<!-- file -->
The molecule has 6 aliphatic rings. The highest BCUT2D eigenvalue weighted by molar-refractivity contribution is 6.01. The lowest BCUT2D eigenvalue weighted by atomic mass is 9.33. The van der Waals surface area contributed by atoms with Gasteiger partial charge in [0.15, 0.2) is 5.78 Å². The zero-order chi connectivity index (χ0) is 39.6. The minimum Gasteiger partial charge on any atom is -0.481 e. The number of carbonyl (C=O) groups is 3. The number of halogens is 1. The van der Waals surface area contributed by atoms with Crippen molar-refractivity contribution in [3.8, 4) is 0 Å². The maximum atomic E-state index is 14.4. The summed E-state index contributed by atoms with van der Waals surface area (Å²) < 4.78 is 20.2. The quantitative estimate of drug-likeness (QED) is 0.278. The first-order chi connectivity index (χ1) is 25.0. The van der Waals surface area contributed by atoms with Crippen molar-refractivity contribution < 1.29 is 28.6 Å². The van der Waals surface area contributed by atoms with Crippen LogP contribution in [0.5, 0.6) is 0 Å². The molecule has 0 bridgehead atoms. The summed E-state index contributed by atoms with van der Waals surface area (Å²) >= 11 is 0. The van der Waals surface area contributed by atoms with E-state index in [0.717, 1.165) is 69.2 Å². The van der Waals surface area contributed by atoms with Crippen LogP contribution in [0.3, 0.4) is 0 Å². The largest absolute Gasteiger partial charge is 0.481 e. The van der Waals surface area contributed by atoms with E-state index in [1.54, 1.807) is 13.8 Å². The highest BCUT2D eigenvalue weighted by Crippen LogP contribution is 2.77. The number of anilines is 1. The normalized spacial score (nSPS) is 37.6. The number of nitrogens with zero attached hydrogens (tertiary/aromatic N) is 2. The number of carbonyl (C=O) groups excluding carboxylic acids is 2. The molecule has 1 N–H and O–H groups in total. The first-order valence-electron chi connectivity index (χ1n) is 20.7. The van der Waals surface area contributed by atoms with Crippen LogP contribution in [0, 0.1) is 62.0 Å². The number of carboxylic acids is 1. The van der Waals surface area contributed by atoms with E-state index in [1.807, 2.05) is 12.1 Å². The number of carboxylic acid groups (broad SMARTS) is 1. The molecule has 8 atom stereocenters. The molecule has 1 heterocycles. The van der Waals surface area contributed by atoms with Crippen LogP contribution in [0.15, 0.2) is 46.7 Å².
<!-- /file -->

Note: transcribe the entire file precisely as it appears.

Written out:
The molecule has 6 aliphatic rings. The highest BCUT2D eigenvalue weighted by molar-refractivity contribution is 6.01. The lowest BCUT2D eigenvalue weighted by atomic mass is 9.33. The van der Waals surface area contributed by atoms with Gasteiger partial charge in [0.15, 0.2) is 5.78 Å². The zero-order chi connectivity index (χ0) is 39.6. The minimum Gasteiger partial charge on any atom is -0.481 e. The number of carbonyl (C=O) groups is 3. The number of halogens is 1. The van der Waals surface area contributed by atoms with Crippen molar-refractivity contribution in [3.8, 4) is 0 Å². The maximum atomic E-state index is 14.4. The summed E-state index contributed by atoms with van der Waals surface area (Å²) < 4.78 is 20.2. The quantitative estimate of drug-likeness (QED) is 0.278. The first-order chi connectivity index (χ1) is 25.0. The van der Waals surface area contributed by atoms with Crippen molar-refractivity contribution < 1.29 is 28.6 Å². The van der Waals surface area contributed by atoms with Crippen LogP contribution in [0.5, 0.6) is 0 Å². The molecule has 0 bridgehead atoms. The summed E-state index contributed by atoms with van der Waals surface area (Å²) >= 11 is 0. The van der Waals surface area contributed by atoms with E-state index in [0.717, 1.165) is 69.2 Å². The van der Waals surface area contributed by atoms with Crippen LogP contribution in [0.3, 0.4) is 0 Å². The largest absolute Gasteiger partial charge is 0.481 e. The van der Waals surface area contributed by atoms with E-state index in [1.54, 1.807) is 13.8 Å². The highest BCUT2D eigenvalue weighted by Crippen LogP contribution is 2.77. The number of anilines is 1. The normalized spacial score (nSPS) is 37.6. The number of nitrogens with zero attached hydrogens (tertiary/aromatic N) is 2. The number of carbonyl (C=O) groups excluding carboxylic acids is 2. The molecule has 1 N–H and O–H groups in total. The first-order valence-electron chi connectivity index (χ1n) is 20.7. The van der Waals surface area contributed by atoms with Crippen LogP contribution in [0, 0.1) is 62.0 Å². The number of carboxylic acids is 1. The van der Waals surface area contributed by atoms with E-state index in [1.807, 2.05) is 12.1 Å². The number of carboxylic acid groups (broad SMARTS) is 1. The molecule has 8 atom stereocenters. The molecule has 1 heterocycles. The van der Waals surface area contributed by atoms with Crippen LogP contribution in [0.15, 0.2) is 46.7 Å².